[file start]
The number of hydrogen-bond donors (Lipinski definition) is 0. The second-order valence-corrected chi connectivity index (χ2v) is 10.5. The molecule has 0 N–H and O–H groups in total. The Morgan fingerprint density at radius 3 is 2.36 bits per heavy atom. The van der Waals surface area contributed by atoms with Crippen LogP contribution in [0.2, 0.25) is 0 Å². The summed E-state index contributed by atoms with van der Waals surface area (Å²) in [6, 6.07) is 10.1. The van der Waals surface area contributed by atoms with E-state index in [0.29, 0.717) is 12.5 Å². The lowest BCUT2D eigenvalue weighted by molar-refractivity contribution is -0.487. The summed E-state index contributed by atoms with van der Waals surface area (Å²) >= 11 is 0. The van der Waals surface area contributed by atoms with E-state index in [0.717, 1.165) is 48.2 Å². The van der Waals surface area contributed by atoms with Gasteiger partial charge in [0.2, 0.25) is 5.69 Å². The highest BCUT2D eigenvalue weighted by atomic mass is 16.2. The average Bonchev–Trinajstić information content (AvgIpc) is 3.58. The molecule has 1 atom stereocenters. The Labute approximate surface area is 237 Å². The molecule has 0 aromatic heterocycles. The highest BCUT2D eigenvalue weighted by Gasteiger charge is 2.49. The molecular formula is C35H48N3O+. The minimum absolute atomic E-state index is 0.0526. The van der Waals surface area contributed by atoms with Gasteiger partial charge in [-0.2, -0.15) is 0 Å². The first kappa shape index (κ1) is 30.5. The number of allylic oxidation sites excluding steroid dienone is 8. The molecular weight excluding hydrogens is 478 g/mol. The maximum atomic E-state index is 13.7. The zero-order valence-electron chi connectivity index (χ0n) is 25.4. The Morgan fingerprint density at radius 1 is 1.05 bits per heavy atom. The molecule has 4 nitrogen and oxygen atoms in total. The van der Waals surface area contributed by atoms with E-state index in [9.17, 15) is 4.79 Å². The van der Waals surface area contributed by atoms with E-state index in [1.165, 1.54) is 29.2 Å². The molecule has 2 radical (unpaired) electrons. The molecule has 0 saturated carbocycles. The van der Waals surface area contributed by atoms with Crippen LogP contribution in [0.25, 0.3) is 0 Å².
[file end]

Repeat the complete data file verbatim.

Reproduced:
The number of hydrogen-bond donors (Lipinski definition) is 0. The second-order valence-corrected chi connectivity index (χ2v) is 10.5. The molecule has 0 N–H and O–H groups in total. The Morgan fingerprint density at radius 3 is 2.36 bits per heavy atom. The van der Waals surface area contributed by atoms with Crippen LogP contribution in [0.2, 0.25) is 0 Å². The summed E-state index contributed by atoms with van der Waals surface area (Å²) in [6, 6.07) is 10.1. The van der Waals surface area contributed by atoms with E-state index in [0.29, 0.717) is 12.5 Å². The lowest BCUT2D eigenvalue weighted by molar-refractivity contribution is -0.487. The summed E-state index contributed by atoms with van der Waals surface area (Å²) >= 11 is 0. The van der Waals surface area contributed by atoms with E-state index in [0.717, 1.165) is 48.2 Å². The van der Waals surface area contributed by atoms with Gasteiger partial charge in [0.2, 0.25) is 5.69 Å². The highest BCUT2D eigenvalue weighted by atomic mass is 16.2. The average Bonchev–Trinajstić information content (AvgIpc) is 3.58. The molecule has 1 atom stereocenters. The Labute approximate surface area is 237 Å². The molecule has 0 aromatic heterocycles. The highest BCUT2D eigenvalue weighted by Gasteiger charge is 2.49. The molecular formula is C35H48N3O+. The minimum absolute atomic E-state index is 0.0526. The van der Waals surface area contributed by atoms with Gasteiger partial charge in [-0.2, -0.15) is 0 Å². The first kappa shape index (κ1) is 30.5. The number of allylic oxidation sites excluding steroid dienone is 8. The molecular weight excluding hydrogens is 478 g/mol. The maximum atomic E-state index is 13.7. The zero-order valence-electron chi connectivity index (χ0n) is 25.4. The Morgan fingerprint density at radius 1 is 1.05 bits per heavy atom. The molecule has 4 nitrogen and oxygen atoms in total. The van der Waals surface area contributed by atoms with E-state index in [9.17, 15) is 4.79 Å². The van der Waals surface area contributed by atoms with E-state index in [1.165, 1.54) is 29.2 Å². The molecule has 2 radical (unpaired) electrons. The molecule has 0 saturated carbocycles. The van der Waals surface area contributed by atoms with Crippen LogP contribution in [0.25, 0.3) is 0 Å².